Laws, Regulations & Annotations
Property Taxes Law Guide – Revision 2016
Revenue and Taxation Code
Part 9. Corrections, Cancellations, and Refunds
Chapter 4. Cancellations
Article 1. Generally
4985.2. Delinquent penalties; cancellation. Any penalty, costs, or other charges resulting from tax delinquency may be canceled by the auditor or the tax collector upon a finding of any of the following:
(a) Failure to make a timely payment is due to reasonable cause and circumstances beyond the taxpayer's control, and occurred notwithstanding the exercise of ordinary care in the absence of willful neglect, provided the principal payment for the proper amount of the tax due is made no later than June 30 of the fourth fiscal year following the fiscal year in which the tax became delinquent.
(b) There was an inadvertent error in the amount of payment made by the taxpayer, provided the principal payment for the proper amount of the tax due is made within 10 days after the notice of shortage is mailed by the tax collector.
(c) The cancellation was ordered by a local, state, or federal court.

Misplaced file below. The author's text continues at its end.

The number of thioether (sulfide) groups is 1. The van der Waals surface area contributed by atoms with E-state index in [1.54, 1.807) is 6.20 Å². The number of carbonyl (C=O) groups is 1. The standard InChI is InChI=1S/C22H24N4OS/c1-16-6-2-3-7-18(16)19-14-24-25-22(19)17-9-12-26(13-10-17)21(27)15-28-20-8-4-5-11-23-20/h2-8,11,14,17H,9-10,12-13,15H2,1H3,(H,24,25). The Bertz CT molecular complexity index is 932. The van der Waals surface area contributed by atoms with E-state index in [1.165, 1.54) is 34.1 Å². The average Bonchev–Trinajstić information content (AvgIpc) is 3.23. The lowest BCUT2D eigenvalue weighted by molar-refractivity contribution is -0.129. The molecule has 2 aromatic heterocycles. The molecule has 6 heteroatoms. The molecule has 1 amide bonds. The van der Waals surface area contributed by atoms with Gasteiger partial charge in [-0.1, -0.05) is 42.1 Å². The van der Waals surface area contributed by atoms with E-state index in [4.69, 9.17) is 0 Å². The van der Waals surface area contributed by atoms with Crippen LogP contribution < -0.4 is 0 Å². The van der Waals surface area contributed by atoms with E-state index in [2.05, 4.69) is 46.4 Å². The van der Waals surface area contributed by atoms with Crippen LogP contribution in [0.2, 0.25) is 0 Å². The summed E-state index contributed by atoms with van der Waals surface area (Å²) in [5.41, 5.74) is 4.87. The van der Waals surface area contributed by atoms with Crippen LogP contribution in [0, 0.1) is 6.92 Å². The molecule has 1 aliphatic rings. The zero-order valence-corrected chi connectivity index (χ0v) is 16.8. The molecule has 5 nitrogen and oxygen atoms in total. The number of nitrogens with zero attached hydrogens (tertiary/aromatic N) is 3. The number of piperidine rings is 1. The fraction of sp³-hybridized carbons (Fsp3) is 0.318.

History.—Added by Stats. 1978, Ch. 808, in effect January 1, 1979. This section amended old section 2617.5 and was renumbered to section 4985.2. The "(1)" was added between the words "that" and "the"; also the phrase "for the proper amount of the tax due" was added after the word "payment". In addition, the phrase beginning with "(2) there was" was added and replaced the phrase "within 30 days after the second delinquency date." Stats. 1979, Ch. 242, in effect July 10, 1979, substituted "penalty or costs" for "delinquent penalty on property", added "2621," after "2618,", added "2706," after "2705,", deleted "assessee's" after "(1) the", and substituted "taxpayer" for "assessee" in subdivision (a); substituted "taxpayer" for "assessee" in the first sentence, and deleted "or within 60 days following the effective date of this Act, whichever is later" after "paid" in the second sentence of subdivision (b); and deleted "or redemption officer" after "tax collector" in subdivision (c). Stats. 1983, Ch. 1224, in effect January 1, 1984, substituted "Any penalty . . . tax delinquency" for "(a) Any uncollected penalty or costs provided for in Sections 2617, 2618, 2621, 2704, 2705, 2706, or 2922" before "may be", substituted "auditor or the tax collector" for "tax collector or the auditor" after "by the", substituted "no later than . . . became delinquent" for "within 90 days after the first delinquency date or within 30 days after the second delinquency date" before "or, (2)", and deleted former subdivisions (b) and (c). Stats. 1990, Ch. 992, in effect January 1, 1991, substituted "of any of the following:" for "that" after "finding", substituted new subdivision (a) for "(1)", substituted "Failure" for "the failure", after "(a)", substituted "in" for "and" after "ordinary care", and substituted a period for ", or," after "became delinquent" in subdivision (a), substituted new subdivision (b) for "(2)", substituted "There" for "there" after "(b)" in subdivision (b), and added subdivision (c). Stats. 1991, Ch. 532, in effect January 1, 1992, deleted "with the approval of the board of supervisors" in the first paragraph. Stats. 1996, Ch. 800, in effect January 1, 1997, added "fourth" after "June 30 of the" in subdivision (a).